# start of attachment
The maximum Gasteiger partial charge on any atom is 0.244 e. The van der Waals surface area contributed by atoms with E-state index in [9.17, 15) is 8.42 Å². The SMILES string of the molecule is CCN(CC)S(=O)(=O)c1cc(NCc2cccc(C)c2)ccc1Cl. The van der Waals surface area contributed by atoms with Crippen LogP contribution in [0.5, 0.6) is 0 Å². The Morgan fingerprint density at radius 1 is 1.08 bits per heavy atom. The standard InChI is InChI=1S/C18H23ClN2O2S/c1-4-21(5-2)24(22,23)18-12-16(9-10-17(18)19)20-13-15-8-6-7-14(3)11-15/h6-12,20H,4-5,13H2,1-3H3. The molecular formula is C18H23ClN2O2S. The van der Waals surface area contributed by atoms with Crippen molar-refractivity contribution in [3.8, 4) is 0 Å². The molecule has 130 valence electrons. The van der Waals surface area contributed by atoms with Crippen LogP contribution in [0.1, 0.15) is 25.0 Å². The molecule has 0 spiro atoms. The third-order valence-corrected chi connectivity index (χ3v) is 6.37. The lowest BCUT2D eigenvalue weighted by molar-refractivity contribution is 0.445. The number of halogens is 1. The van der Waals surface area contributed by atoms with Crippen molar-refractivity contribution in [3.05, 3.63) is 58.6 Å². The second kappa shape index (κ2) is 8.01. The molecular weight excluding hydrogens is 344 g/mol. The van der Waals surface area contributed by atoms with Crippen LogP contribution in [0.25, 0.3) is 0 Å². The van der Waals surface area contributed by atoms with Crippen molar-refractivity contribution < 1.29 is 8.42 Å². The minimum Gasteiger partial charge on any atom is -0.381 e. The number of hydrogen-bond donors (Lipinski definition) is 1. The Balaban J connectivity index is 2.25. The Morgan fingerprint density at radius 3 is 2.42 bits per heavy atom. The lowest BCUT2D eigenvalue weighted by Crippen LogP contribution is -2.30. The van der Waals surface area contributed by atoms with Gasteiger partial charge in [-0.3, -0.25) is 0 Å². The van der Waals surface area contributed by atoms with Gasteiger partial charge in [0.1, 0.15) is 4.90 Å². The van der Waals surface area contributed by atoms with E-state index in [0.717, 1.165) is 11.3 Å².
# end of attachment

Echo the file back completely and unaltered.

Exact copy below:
The maximum Gasteiger partial charge on any atom is 0.244 e. The van der Waals surface area contributed by atoms with E-state index in [9.17, 15) is 8.42 Å². The SMILES string of the molecule is CCN(CC)S(=O)(=O)c1cc(NCc2cccc(C)c2)ccc1Cl. The van der Waals surface area contributed by atoms with Crippen LogP contribution in [0.5, 0.6) is 0 Å². The Morgan fingerprint density at radius 1 is 1.08 bits per heavy atom. The standard InChI is InChI=1S/C18H23ClN2O2S/c1-4-21(5-2)24(22,23)18-12-16(9-10-17(18)19)20-13-15-8-6-7-14(3)11-15/h6-12,20H,4-5,13H2,1-3H3. The molecular formula is C18H23ClN2O2S. The van der Waals surface area contributed by atoms with Crippen molar-refractivity contribution in [3.8, 4) is 0 Å². The molecule has 130 valence electrons. The van der Waals surface area contributed by atoms with Crippen LogP contribution in [0.1, 0.15) is 25.0 Å². The molecule has 0 spiro atoms. The third-order valence-corrected chi connectivity index (χ3v) is 6.37. The lowest BCUT2D eigenvalue weighted by molar-refractivity contribution is 0.445. The number of halogens is 1. The van der Waals surface area contributed by atoms with Crippen molar-refractivity contribution in [3.05, 3.63) is 58.6 Å². The second kappa shape index (κ2) is 8.01. The molecular weight excluding hydrogens is 344 g/mol. The van der Waals surface area contributed by atoms with Crippen LogP contribution in [0.25, 0.3) is 0 Å². The van der Waals surface area contributed by atoms with Crippen molar-refractivity contribution < 1.29 is 8.42 Å². The minimum Gasteiger partial charge on any atom is -0.381 e. The number of hydrogen-bond donors (Lipinski definition) is 1. The Balaban J connectivity index is 2.25. The Morgan fingerprint density at radius 3 is 2.42 bits per heavy atom. The lowest BCUT2D eigenvalue weighted by Crippen LogP contribution is -2.30. The van der Waals surface area contributed by atoms with Gasteiger partial charge in [-0.3, -0.25) is 0 Å². The van der Waals surface area contributed by atoms with Gasteiger partial charge in [0.1, 0.15) is 4.90 Å². The van der Waals surface area contributed by atoms with E-state index in [0.717, 1.165) is 11.3 Å².